Continue reading “OC2: Mx Chris Paige”
I am OtherWise. … I am a survivor of the violence and terrorism of nonconsensual gender, but I am no longer divided against myself.
Chris Paige in
OtherWise Christian 2: Stories of Resistance
In chapter 11 of OtherWise Christian: A Guidebook for Transgender Liberation, I use “transgendered” as an example of the way the meanings of words can change over time.
When I started exploring my gender identity in 1998, we were saying “transgendered” (among other things), but somewhere around 2006 “best practices” evolved and that particular word went out of style.
I reference some reflections by Julia Serano on related topics. She gives meaningful treatments on a number of fronts, which I recommend:
In particular, I reference that first article and the dynamics around “word-sabotage” and “word-elimination” campaigns that Serano brings up.
I agree with Serano that dismissing another person’s word choice out of hand is problematic, even as I respect efforts to develop coherent “best practices.”
My treatment in OtherWise Christian is necessarily abbreviated because these nuances are only relevant insofar as I am wrestling with the nature of language used for gender diversity over time (e.g. eunuchs). Serano’s book Outspoken includes much of this materal and may be worth your time if these topics around modern language intrigue you.
The bottom line is that word meanings change over time. A word that is perfectly acceptable at one point may be anathema at another. This is true even before we get to dynamics like colonization that may demonize certain aspects of a culture as a way of discrediting the opposition.
Understanding these historical shifts are important when we look at contributions from the “transgender spring” and books like Omnigender or Trans-Gendered, which use language that was appropriate at the time, but which might be dismissed out of hand today.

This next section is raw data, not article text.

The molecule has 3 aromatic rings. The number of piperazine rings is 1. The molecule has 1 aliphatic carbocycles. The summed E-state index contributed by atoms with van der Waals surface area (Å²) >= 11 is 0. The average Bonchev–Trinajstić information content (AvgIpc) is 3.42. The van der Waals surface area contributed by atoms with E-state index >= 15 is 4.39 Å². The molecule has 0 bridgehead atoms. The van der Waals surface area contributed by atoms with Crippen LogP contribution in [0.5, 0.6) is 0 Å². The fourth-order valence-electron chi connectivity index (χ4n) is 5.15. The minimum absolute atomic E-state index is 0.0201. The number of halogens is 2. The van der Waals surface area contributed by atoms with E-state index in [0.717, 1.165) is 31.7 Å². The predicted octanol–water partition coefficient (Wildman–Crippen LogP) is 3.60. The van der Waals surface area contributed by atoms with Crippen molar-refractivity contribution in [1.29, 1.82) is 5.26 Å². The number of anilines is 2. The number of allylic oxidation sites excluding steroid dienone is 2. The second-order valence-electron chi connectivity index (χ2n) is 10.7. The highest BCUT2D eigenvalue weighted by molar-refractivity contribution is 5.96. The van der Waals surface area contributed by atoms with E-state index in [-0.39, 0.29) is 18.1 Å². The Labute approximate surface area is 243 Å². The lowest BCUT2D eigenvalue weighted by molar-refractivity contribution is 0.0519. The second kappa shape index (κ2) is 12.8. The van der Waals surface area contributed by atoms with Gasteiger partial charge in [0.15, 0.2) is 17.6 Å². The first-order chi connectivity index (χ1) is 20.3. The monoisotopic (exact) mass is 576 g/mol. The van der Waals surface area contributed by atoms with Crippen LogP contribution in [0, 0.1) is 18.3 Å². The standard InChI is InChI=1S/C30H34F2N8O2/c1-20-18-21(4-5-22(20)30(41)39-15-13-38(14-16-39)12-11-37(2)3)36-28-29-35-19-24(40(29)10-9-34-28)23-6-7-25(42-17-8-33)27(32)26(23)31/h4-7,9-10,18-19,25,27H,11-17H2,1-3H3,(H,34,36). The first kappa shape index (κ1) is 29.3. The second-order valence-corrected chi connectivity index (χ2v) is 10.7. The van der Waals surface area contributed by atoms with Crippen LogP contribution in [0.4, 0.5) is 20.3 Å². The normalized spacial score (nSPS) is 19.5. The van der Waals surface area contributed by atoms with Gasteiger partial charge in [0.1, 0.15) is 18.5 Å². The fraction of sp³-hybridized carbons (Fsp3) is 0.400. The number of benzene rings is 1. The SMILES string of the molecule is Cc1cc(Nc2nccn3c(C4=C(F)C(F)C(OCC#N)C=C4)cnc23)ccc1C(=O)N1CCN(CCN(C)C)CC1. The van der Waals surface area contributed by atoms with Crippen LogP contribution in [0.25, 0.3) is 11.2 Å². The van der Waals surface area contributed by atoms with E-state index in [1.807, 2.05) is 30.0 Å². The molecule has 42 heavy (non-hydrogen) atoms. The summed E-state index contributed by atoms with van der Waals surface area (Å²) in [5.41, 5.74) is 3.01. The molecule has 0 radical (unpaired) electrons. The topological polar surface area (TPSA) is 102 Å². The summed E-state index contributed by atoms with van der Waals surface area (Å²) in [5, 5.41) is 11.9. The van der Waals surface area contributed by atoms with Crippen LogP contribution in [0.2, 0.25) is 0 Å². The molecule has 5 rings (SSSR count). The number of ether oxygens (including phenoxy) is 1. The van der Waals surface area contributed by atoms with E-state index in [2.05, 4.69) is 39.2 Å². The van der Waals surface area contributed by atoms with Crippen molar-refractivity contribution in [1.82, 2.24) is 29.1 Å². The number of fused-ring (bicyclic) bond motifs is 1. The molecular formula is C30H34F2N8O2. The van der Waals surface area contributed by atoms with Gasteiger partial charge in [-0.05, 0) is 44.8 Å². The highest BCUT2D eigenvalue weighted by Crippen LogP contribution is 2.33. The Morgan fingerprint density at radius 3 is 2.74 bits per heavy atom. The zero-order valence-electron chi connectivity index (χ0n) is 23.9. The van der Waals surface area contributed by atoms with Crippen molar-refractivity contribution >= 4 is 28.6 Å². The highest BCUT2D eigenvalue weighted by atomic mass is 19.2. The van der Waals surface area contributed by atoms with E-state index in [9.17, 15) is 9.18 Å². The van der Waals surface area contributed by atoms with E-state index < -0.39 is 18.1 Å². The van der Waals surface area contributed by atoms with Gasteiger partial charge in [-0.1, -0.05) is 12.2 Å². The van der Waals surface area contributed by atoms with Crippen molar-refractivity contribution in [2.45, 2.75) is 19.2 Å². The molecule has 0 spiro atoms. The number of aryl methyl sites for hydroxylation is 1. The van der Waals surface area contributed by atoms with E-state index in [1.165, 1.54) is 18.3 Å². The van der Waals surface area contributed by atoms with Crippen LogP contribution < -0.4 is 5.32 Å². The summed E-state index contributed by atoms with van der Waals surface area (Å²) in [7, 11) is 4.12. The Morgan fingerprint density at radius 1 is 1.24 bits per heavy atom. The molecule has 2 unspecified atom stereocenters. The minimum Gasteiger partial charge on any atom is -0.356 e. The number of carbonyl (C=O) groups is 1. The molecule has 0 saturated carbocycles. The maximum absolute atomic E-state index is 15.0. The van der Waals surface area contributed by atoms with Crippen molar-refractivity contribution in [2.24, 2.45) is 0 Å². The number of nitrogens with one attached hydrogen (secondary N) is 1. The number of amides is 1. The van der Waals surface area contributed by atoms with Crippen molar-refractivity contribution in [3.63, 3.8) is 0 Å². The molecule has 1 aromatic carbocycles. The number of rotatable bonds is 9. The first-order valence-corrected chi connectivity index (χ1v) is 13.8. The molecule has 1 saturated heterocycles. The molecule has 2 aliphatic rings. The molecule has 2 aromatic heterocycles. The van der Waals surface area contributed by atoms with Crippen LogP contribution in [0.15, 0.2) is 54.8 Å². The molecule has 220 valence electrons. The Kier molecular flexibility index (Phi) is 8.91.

As I was pulling together yesterday’s post and this (unedited) interview footage with Kate Bornstein and Leslie Feinberg from an In the Life episode (1996), which touches on the development of language and the role of the internet in transgender organizing.
Compiled by Mx. Chris Paige on September 25, 2019.
Note: This blog is intended to be an on-going work in progress. Please contact us if you have corrections or are able to contribute further context or reflections.
I call the period from 1996-2006 the “transgender spring,” that is, the first decade of transgender Christian publishing. While not intended to be a detailed history, I do want to highlight a bit about what it meant to be writing about transgender concerns in that period. Every sighting of a transgender Christian was precious through those years. Continue reading “The Transgender Spring, 1996-2006”
Pilgrim Press, affiliated with the United Church of Christ, played a remarkable role in the time period that I call the “transgender spring” (1996-2006). These five books were an unprecedented and unparalleled contribution to the emergent conversation about transgender experience:
- Omnigender: A Trans-religious Approach, by Virginia Mollenkott, 2001
- Crossing Over: Liberating the Transgendered Christian, by Vanessa Sheridan, 2001
- Trans-Gendered: Theology, Ministry, and Communities of Faith, by Justin Tanis, 2003
- Transgender Journeys, by Virginia Mollenkott and Vanessa Sheridan, 2003
- Transgendering Faith: Identity, Sexuality, And Spirituality, edited by by Leanne McCall Tigert and Maren C. Tirabassi, 2004
“Call Me Malcolm” is 90-minute feature-length documentary following a twenty-five year-old seminary student as he explores faith, love, and gender identity. It was developed by the United Church of Christ, Office of Lesbian, Gay, Bisexual, and Transgender Concerns and released in 2005.
There are two study guides to accompany the film. At this point the entire film is available on YouTube, making it a super-accessible resource for personal reflection or group study.
Trans-Gendered: Theology, Ministry, and Communities of Faith by Justin Tanis is one of the two most influential books in transgender theology (the other being Omnigender). First published by Pilgrim Press in 2003, this book was originally Tanis’s D.Min dissertation. It was out of print for a time and was republished as Trans-Gender: Theology, Ministry, and Communities of Faith in 2018, now by Justin Sabia-Tanis under the umbrella of Wipf and Stock. Continue reading “Trans-Gendered: Theology, Ministry, and Communities of Faith, 2003 and 2018”
Vanessa Sheridan’s Crossing Over: Liberating the Transgendered Christian was released only a few months after Virginia Mollenkott’s Omnigender in October 2001. Continue reading “Crossing Over: Liberating the Transgendered Christian, 2001”